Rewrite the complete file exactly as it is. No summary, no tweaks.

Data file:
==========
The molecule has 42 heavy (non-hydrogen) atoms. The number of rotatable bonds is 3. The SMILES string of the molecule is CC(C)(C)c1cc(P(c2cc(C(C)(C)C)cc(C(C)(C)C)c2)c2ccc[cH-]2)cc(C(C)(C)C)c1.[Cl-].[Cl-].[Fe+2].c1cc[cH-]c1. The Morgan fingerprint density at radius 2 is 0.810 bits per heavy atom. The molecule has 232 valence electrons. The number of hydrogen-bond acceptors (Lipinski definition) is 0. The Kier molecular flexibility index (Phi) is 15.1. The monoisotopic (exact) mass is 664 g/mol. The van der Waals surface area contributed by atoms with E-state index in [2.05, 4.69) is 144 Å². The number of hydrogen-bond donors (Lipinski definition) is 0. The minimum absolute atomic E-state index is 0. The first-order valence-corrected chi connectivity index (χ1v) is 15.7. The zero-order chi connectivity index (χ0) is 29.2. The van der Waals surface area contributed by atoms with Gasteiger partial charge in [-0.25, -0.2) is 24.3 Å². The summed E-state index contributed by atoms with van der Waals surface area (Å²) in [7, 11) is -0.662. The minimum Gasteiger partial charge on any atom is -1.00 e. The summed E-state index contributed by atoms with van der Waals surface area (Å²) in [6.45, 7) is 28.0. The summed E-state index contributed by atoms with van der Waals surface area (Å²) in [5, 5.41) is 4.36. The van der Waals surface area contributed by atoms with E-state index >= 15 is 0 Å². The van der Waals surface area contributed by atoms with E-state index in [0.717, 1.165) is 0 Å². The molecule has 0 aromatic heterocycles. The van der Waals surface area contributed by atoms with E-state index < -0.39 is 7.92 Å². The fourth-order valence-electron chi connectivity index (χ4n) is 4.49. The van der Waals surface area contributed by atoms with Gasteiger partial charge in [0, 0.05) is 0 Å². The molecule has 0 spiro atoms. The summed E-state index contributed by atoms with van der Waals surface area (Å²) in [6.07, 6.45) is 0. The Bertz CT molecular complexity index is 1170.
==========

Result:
The molecule has 42 heavy (non-hydrogen) atoms. The number of rotatable bonds is 3. The SMILES string of the molecule is CC(C)(C)c1cc(P(c2cc(C(C)(C)C)cc(C(C)(C)C)c2)c2ccc[cH-]2)cc(C(C)(C)C)c1.[Cl-].[Cl-].[Fe+2].c1cc[cH-]c1. The Morgan fingerprint density at radius 2 is 0.810 bits per heavy atom. The molecule has 232 valence electrons. The number of hydrogen-bond acceptors (Lipinski definition) is 0. The Kier molecular flexibility index (Phi) is 15.1. The monoisotopic (exact) mass is 664 g/mol. The van der Waals surface area contributed by atoms with E-state index in [2.05, 4.69) is 144 Å². The number of hydrogen-bond donors (Lipinski definition) is 0. The minimum absolute atomic E-state index is 0. The first-order valence-corrected chi connectivity index (χ1v) is 15.7. The zero-order chi connectivity index (χ0) is 29.2. The van der Waals surface area contributed by atoms with Gasteiger partial charge in [-0.25, -0.2) is 24.3 Å². The summed E-state index contributed by atoms with van der Waals surface area (Å²) in [7, 11) is -0.662. The minimum Gasteiger partial charge on any atom is -1.00 e. The summed E-state index contributed by atoms with van der Waals surface area (Å²) in [6.45, 7) is 28.0. The summed E-state index contributed by atoms with van der Waals surface area (Å²) in [5, 5.41) is 4.36. The van der Waals surface area contributed by atoms with E-state index >= 15 is 0 Å². The van der Waals surface area contributed by atoms with E-state index in [0.717, 1.165) is 0 Å². The molecule has 0 aromatic heterocycles. The van der Waals surface area contributed by atoms with E-state index < -0.39 is 7.92 Å². The fourth-order valence-electron chi connectivity index (χ4n) is 4.49. The van der Waals surface area contributed by atoms with Gasteiger partial charge in [0, 0.05) is 0 Å². The molecule has 0 spiro atoms. The summed E-state index contributed by atoms with van der Waals surface area (Å²) in [6.07, 6.45) is 0. The Bertz CT molecular complexity index is 1170.